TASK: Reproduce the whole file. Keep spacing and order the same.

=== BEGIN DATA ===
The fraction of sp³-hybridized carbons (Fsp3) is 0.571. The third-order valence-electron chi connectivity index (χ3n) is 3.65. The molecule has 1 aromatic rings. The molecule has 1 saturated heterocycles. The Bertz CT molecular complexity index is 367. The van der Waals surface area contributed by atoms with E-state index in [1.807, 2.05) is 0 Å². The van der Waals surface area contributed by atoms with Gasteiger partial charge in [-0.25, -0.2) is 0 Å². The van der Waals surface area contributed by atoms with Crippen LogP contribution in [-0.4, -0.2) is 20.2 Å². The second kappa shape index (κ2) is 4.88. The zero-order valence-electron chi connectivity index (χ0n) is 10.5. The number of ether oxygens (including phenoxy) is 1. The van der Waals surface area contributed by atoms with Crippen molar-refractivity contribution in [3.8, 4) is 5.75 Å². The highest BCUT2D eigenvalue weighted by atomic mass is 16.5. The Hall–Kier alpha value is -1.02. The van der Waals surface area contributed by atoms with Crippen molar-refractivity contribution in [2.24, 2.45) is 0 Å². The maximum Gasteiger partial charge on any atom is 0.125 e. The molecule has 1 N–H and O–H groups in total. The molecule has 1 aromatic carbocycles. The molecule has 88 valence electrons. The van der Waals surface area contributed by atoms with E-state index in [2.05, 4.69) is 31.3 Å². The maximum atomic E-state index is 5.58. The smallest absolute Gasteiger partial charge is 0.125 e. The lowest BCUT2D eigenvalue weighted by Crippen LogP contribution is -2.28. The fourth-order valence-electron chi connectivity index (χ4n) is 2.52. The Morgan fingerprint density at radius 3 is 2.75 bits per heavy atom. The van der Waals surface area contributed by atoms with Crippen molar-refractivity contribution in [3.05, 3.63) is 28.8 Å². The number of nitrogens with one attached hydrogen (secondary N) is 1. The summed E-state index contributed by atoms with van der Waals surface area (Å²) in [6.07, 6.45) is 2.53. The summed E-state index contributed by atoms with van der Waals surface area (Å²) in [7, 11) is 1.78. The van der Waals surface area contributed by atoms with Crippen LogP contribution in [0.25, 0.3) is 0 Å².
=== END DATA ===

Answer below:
The fraction of sp³-hybridized carbons (Fsp3) is 0.571. The third-order valence-electron chi connectivity index (χ3n) is 3.65. The molecule has 1 aromatic rings. The molecule has 1 saturated heterocycles. The Bertz CT molecular complexity index is 367. The van der Waals surface area contributed by atoms with E-state index in [1.807, 2.05) is 0 Å². The van der Waals surface area contributed by atoms with Gasteiger partial charge in [-0.25, -0.2) is 0 Å². The van der Waals surface area contributed by atoms with Crippen LogP contribution in [-0.4, -0.2) is 20.2 Å². The second kappa shape index (κ2) is 4.88. The zero-order valence-electron chi connectivity index (χ0n) is 10.5. The number of ether oxygens (including phenoxy) is 1. The van der Waals surface area contributed by atoms with Crippen molar-refractivity contribution in [3.8, 4) is 5.75 Å². The highest BCUT2D eigenvalue weighted by atomic mass is 16.5. The Hall–Kier alpha value is -1.02. The van der Waals surface area contributed by atoms with Crippen molar-refractivity contribution in [2.24, 2.45) is 0 Å². The maximum Gasteiger partial charge on any atom is 0.125 e. The molecule has 1 N–H and O–H groups in total. The molecule has 1 aromatic carbocycles. The molecule has 88 valence electrons. The van der Waals surface area contributed by atoms with E-state index in [2.05, 4.69) is 31.3 Å². The maximum atomic E-state index is 5.58. The smallest absolute Gasteiger partial charge is 0.125 e. The lowest BCUT2D eigenvalue weighted by Crippen LogP contribution is -2.28. The fourth-order valence-electron chi connectivity index (χ4n) is 2.52. The Morgan fingerprint density at radius 3 is 2.75 bits per heavy atom. The van der Waals surface area contributed by atoms with Crippen molar-refractivity contribution in [3.05, 3.63) is 28.8 Å². The number of nitrogens with one attached hydrogen (secondary N) is 1. The summed E-state index contributed by atoms with van der Waals surface area (Å²) in [6.07, 6.45) is 2.53. The summed E-state index contributed by atoms with van der Waals surface area (Å²) in [7, 11) is 1.78. The van der Waals surface area contributed by atoms with Crippen LogP contribution in [0.25, 0.3) is 0 Å².